Lichens are composed of two different species, but they function as one. They consist of a fungus and algae, living together in a symbiotic relationship where the fungus is the dominant organism. The algae are either green algae or blue-green algae, known as cyanobacteria. The algae produce carbohydrates through photosynthesis which serve as food for the fungus, while the fungus physically protects the algae and provides it with moisture. Lichens can live in a wide range of locations and climates -- from the polar regions to the tropics. They form on undisturbed surfaces such as rocks and tree bark. Lichens come in various forms, but all need clean air and most have beneficial effects on the ecosystem.
Major Types of Lichens
The major types of lichens are crustose, foliose and fruticose. Crustose lichens form crusts over rocks, soil, tree trunks or roof shingles. They are usually grayish-green, but may also be yellow or red. Crustose lichens attach firmly to their surface, forming rough patches. Foliose lichens are flat, but have convoluted, bumpy or leafy forms. They grow in layers with distinct upper and lower surfaces. Fruticose lichens are hair-like or shrubby and often are found hanging from trees. They are pendant or upright with no distinguishable upper and lower surfaces.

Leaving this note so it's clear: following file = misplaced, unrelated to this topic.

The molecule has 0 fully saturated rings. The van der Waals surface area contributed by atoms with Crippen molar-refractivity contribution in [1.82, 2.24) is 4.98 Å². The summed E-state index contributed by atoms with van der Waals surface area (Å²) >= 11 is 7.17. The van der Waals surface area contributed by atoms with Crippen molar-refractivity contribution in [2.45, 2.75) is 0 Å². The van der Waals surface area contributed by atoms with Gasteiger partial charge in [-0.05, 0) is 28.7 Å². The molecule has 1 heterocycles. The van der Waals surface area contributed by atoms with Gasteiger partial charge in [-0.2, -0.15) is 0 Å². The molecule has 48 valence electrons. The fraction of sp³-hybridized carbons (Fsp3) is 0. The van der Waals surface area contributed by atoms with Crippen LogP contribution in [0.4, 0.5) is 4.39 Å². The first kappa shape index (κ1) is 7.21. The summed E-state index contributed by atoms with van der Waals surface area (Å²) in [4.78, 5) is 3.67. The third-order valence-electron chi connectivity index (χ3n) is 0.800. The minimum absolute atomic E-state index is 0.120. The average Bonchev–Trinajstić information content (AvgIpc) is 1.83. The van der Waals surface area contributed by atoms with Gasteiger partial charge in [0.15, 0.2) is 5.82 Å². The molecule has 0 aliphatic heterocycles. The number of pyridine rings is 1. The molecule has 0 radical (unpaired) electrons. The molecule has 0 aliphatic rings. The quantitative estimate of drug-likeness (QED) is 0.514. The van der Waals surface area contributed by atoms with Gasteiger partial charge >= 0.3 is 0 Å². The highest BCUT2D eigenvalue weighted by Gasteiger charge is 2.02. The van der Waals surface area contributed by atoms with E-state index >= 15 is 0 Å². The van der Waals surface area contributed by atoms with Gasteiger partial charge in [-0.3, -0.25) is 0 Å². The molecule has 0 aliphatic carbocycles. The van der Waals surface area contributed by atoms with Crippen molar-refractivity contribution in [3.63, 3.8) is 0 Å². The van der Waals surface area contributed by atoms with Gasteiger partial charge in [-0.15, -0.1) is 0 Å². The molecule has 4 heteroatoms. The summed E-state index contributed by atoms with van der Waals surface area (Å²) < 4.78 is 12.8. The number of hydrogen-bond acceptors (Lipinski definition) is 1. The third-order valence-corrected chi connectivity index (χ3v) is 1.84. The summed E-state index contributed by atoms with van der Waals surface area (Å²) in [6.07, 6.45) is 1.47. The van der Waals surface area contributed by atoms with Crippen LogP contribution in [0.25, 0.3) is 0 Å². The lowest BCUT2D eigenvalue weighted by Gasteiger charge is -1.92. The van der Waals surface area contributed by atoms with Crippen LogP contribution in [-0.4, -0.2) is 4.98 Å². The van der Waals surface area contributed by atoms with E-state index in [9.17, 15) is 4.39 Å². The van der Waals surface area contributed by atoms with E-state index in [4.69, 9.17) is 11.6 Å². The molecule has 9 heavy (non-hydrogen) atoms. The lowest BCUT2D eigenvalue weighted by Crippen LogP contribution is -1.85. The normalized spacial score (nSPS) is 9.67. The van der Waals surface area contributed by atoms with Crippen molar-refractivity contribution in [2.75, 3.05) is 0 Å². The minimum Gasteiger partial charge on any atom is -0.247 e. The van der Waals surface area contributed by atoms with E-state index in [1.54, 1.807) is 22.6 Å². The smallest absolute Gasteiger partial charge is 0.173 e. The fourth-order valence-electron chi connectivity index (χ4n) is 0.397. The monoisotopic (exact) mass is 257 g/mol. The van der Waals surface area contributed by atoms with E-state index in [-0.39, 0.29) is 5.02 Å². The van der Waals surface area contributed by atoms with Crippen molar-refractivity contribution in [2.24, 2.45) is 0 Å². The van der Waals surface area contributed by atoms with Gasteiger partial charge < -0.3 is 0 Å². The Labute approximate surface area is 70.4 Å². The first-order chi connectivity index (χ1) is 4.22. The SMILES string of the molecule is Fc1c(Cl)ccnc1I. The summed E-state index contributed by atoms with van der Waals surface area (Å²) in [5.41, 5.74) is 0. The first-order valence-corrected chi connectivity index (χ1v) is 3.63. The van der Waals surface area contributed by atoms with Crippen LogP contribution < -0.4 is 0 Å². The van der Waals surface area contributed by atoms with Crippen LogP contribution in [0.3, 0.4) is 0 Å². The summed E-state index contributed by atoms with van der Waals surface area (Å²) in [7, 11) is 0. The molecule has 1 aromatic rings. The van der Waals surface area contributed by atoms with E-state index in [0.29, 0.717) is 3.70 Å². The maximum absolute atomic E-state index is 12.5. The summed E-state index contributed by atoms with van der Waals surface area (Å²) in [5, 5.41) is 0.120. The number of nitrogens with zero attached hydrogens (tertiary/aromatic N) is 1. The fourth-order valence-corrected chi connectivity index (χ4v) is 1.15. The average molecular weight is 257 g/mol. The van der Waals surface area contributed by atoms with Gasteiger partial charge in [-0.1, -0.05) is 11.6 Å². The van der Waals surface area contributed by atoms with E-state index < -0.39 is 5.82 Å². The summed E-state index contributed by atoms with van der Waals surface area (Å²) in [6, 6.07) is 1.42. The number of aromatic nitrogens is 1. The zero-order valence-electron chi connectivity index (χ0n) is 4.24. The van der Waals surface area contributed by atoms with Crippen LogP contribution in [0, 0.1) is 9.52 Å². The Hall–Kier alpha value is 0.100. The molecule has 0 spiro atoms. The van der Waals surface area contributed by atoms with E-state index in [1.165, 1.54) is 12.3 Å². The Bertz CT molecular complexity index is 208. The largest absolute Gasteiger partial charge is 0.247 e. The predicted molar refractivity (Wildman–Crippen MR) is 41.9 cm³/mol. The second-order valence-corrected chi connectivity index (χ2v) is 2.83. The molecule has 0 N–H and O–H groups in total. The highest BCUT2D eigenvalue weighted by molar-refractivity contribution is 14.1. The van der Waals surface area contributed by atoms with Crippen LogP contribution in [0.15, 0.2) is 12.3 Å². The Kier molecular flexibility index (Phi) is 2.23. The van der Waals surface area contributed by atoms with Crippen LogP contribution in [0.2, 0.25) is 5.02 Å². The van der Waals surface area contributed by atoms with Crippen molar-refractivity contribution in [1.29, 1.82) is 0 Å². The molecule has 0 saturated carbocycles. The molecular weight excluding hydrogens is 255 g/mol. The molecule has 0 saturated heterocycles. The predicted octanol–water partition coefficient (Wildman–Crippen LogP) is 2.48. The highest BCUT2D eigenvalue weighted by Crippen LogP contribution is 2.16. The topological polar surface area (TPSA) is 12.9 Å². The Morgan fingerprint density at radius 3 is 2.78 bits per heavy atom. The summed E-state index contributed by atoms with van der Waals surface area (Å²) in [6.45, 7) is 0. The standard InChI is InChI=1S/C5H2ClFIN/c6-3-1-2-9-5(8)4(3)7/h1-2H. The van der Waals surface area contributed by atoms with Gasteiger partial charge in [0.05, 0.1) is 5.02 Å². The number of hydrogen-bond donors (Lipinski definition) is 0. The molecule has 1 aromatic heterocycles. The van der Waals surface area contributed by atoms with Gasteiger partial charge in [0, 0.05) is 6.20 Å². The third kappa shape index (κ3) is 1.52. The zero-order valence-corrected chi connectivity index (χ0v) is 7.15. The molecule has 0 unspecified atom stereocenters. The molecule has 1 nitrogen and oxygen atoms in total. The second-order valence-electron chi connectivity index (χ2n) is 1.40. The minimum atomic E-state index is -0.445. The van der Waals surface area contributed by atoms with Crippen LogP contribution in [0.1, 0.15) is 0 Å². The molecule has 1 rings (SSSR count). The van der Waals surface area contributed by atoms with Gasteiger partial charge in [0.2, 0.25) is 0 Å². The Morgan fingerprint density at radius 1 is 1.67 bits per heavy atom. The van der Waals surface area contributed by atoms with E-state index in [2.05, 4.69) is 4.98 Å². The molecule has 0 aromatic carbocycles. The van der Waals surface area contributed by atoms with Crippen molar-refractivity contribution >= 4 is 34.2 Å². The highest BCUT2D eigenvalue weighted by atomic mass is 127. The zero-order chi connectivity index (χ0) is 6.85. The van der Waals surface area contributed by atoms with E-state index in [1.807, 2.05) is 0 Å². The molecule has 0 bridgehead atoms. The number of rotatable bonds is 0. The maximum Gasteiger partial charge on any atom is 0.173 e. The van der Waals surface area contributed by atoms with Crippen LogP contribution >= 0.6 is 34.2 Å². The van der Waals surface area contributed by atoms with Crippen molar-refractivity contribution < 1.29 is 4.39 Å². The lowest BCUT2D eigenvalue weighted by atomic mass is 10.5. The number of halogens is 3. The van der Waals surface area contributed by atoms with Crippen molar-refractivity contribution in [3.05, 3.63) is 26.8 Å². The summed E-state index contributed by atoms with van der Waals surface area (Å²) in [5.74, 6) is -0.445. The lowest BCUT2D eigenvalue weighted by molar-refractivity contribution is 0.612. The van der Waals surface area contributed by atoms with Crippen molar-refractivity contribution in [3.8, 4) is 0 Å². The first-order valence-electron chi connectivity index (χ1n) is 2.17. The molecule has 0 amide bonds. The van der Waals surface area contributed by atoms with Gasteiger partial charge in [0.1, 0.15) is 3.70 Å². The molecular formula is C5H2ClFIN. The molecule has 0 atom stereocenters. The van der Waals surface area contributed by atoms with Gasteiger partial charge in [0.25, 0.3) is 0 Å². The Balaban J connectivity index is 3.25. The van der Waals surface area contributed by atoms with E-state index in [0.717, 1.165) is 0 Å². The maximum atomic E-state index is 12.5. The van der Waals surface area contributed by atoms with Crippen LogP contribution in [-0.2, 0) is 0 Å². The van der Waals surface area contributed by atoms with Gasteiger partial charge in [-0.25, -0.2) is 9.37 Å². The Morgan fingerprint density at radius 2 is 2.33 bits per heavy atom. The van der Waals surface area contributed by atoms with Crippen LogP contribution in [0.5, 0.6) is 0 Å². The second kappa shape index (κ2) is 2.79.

Lichens Contribute to Soil Formation
Lichens thrive in undisturbed sites where nothing else will grow. They grow on rocks, barren soil and the bark of dead or live trees. Lichens are not parasitic when they grow on trees, they just use the tree bark as a home. They enrich the soil by trapping water, dust and silt. When lichens die they contribute organic matter to the soil, improving the soil so that other plants can grow there.
Lichens Fix Nitrogen
Due to their association with algae, lichens are able to convert nitrogen in the air into nitrates, which they need for their growth. Conversion of atmospheric nitrogen impacts the ecosystem, because when it rains, nitrates are leached from lichens for use by nearby soil-based plants.
Lichens Need Clean Air
Although lichens are tough and can survive in extreme climates, including extreme heat, cold and drought, they are sensitive to air pollution. Because lichens are so pollution-sensitive, some scientists use them to assess the air pollution coming from industrial plants and urban areas. Lichens absorb everything from the air, including carbon dioxide and heavy metals. Scientists can extract the toxic compounds from lichens and determine the level of air pollution in a given area. The dying of lichens at a site is an early warning sign of harmful pollution.
About the Author
Based in Connecticut, Marie-Luise Blue writes a local gardening column and has been published in "Organic Gardening" and "Back Home." Blue has a Ph.D. in biological sciences from the State University of New York at Stony Brook and wrote scientific articles for almost 20 years before starting to write gardening articles in 2004.
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